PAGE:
Unschooling: there is no plan 2


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By Jen

Something we are getting to grips with is that there is no plan with unschooling and it’s not a “now we are unschooling”, “now we are off” sort of day or week. We have been very quiet lately doing a bit of deschooling, which coincides with the school holidays, and I think that has been important. After a lifetime of external scheduling of what we ought to be learning at any given hour during the day, in a particular year of life, it’s tricky to switch off and go with the flow. Moreso perhaps for us as parents.

This is what our week has looked like, mid “summer holidays”. We had a “mini plan” because I couldn’t resist the temptation to plan something. I will learn. Katie and her friends Nair and Galaad are organising a fundraising sale for a new elephant haven near where we live (the first attempt in Europe to address where circus elephants will actually go after they are banned from performing – not many people have thought through where these retired ladies are supposed to live for their remaining 30-odd years or more – the charity is founded by Sofie Goetghebeur and Tony Velhurst www.elephanthaven.org). It’s on Thursday in our nearest town, Aubusson. Lots of stalls and car boots are due to congregate for an evening market.  But the way, there was a big piece in the Sunday Times this week on the area, the Creuse, or what the French call la France profonde (deepest, darkest France).  It’s a BEAUTIFUL area, and in some places time has stood still.

So they had a meeting to count how many charity wrist bands they had already sold, and how many were left to sell. They decided on the best way to set up the stand and whether or not they should price the things that have been donated to sell – or whether they should leave the price up to the buyer and how much it is worth to them. They discussed why they shouldn’t get anything for doing the sale and agreed that the elephants needed the money more.

Making a display board for the market.

Making a display board for the market.

The finishing touches.

The finishing touches.

They made display boards and discussed how best to word it in French that 100% of what they received was for Elephant Haven. They made a spelling mistake and discussed how best to cover it up or change it. Katie got a bit upset at this point that the signs were ruined, but having slept on it, things seems less bleak.

That’s also perhaps to do with the fact that a bit of perspective popped up when she needed it. One of our sheep, Dolly, ran off a few months back and met up with the next door ram. The culmination of that summer romance appeared on our grass at the front of the house this morning in the form of a gorgeous black midget ball of wool. Midget not because she/he is a lamb, but midget because she is a Ouessant sheep like her mum and dad. You could nearly fit her in your pocket. These sheep were bred to be small on the island of Ouessant in Brittany so that the women could handle them whilst their fisher partners were out at sea.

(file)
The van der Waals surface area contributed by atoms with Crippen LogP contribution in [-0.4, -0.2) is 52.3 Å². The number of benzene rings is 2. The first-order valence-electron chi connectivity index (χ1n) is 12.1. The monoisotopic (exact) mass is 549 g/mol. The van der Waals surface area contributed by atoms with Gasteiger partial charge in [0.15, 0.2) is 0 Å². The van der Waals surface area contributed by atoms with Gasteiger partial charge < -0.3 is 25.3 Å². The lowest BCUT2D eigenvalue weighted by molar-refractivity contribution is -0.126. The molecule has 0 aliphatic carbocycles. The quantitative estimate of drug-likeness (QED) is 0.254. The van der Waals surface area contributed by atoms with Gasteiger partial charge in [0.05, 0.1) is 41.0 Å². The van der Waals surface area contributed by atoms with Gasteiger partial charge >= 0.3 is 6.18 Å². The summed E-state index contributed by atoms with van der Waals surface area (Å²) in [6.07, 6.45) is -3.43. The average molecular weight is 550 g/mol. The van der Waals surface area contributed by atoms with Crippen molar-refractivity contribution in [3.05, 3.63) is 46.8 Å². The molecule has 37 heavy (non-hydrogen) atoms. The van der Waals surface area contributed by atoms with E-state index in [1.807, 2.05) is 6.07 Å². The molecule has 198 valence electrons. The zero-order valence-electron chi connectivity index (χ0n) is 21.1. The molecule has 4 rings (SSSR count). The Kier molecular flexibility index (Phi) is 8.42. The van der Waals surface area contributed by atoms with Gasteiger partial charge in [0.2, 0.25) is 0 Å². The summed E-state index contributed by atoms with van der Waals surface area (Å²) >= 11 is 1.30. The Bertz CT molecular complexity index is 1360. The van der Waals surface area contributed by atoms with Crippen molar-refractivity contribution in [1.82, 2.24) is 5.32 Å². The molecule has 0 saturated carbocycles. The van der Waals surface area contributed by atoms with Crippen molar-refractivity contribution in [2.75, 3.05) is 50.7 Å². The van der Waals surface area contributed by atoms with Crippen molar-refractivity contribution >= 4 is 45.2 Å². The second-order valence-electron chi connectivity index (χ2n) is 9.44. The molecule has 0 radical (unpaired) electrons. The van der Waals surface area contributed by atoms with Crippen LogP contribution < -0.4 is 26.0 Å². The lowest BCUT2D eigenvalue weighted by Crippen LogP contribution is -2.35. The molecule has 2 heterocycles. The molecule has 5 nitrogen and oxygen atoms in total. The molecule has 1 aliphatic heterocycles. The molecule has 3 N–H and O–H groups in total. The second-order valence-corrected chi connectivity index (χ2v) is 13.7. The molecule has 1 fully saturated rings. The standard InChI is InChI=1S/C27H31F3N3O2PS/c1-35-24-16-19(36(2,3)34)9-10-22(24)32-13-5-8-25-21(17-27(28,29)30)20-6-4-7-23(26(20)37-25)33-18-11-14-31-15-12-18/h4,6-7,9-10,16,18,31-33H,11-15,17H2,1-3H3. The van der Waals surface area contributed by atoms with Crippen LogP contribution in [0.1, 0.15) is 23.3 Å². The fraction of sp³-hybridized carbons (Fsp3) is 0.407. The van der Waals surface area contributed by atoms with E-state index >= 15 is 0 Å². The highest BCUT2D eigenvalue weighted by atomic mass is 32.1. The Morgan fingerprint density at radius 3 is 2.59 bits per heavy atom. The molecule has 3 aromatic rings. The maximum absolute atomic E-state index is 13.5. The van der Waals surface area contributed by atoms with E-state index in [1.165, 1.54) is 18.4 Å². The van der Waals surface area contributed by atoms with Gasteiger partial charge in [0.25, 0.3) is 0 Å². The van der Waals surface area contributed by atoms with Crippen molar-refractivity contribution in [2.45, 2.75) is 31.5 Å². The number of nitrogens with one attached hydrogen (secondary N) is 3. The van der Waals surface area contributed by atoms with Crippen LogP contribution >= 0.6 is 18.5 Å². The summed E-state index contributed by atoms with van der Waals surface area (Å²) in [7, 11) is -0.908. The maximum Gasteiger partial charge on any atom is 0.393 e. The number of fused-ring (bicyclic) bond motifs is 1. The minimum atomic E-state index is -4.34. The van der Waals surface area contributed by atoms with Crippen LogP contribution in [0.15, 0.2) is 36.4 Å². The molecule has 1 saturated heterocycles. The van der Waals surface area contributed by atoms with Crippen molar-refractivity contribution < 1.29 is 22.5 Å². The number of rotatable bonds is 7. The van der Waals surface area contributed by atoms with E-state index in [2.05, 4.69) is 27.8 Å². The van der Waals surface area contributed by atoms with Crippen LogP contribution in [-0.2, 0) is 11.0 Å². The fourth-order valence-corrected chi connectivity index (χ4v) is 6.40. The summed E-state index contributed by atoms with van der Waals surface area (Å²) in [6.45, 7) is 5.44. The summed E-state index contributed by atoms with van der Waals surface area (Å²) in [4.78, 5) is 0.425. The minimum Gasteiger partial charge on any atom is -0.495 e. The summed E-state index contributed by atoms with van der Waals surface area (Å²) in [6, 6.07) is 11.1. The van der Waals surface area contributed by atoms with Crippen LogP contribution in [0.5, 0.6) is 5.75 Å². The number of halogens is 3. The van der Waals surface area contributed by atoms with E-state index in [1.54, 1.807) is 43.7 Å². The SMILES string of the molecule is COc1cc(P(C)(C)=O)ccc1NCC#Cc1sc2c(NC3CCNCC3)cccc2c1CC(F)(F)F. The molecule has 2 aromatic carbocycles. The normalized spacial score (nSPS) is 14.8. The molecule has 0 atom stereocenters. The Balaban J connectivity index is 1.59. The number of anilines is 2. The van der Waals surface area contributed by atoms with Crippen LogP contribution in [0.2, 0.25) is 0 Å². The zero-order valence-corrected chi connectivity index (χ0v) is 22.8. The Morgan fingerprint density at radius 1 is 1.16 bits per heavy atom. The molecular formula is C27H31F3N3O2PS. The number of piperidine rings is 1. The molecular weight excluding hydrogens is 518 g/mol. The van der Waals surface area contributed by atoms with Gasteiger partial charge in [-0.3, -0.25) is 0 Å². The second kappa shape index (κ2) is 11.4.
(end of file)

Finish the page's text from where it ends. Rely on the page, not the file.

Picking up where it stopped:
More photos to follow I'm sure :)

More photos to follow I’m sure 🙂

All Elephant Haven display board art work has been temporarily suspended.

At a breakneck speed which is nothing like her tidying her room speed, the garden has been lamb-proofed by Katie (moveable electric fence moved in case baby gets caught up in it, some straw to lie on and some water for mum). Mum has coaxed her baby over to the shade by a tree for a snooze, the dog and cat are wondering who on earth the newbie is, and breakfast had to move over to beside the sheep so that Katie could check the lamb’s mum was letting baby suckle. She looked almost as shell shocked as us, I’m sure the ram told her everything would be just fine and to go home and forget about her dalliance.

Art work has still not resumed because Katie started googling on the Internet to check sheep gestation periods. We know goats are 154 days give or take, and elephants 2 years, so she was guessing sheep were nearer to goats.   They are.  Then the phone rang. Nair on his mum’s mobile from Aubusson.  He’d been into the gaming shop right in the centre of town and managed to “reserve” a space in the shade right outside the shop for their stand tomorrow. Clever lad!! High footfall, lots of shade, lots of young people.

It’s just been declared that Shaun is the lamb’s name. Katie has checked and thinks the bits look pretty much like a goat and if this were a goat it would be a boy (she has been helping on the goat farm next door with the kidding season for years (mis bas in French – sounds ever so romantic in a French accent but actually means to “drop down” or plop out). By the time we woke up, Shaun was already clean and cordless, mum’s instincts had kicked in. I need to take a lesson from Daisy and trust my instincts about unschooling more. Come to think of it, yesterday and the day before our dog refused to take the shortcut through the side of our field where the sheep was “chilling” (ha): he must have sensed she was in or about to be in labour.

So we have a bit of recycling to drop off in the village and brambles to pick for jam – and 16 jars from the past couple of days to label. And the official letter to post to the Academic Director for the department: the post box is around the corner from the recycling. We hand delivered the other official letter yesterday – to the Mayor – all in terms of Article L131-2 of the Education Code, and await the certificate to allow us to educate Katie ourselves in terms of Circular 2011-238 of 18 December 2011. Phew.

Anyway, back to the lamb and the jam and the Elephant Haven market – it doesn’t feel like school, but it feels…….. right.

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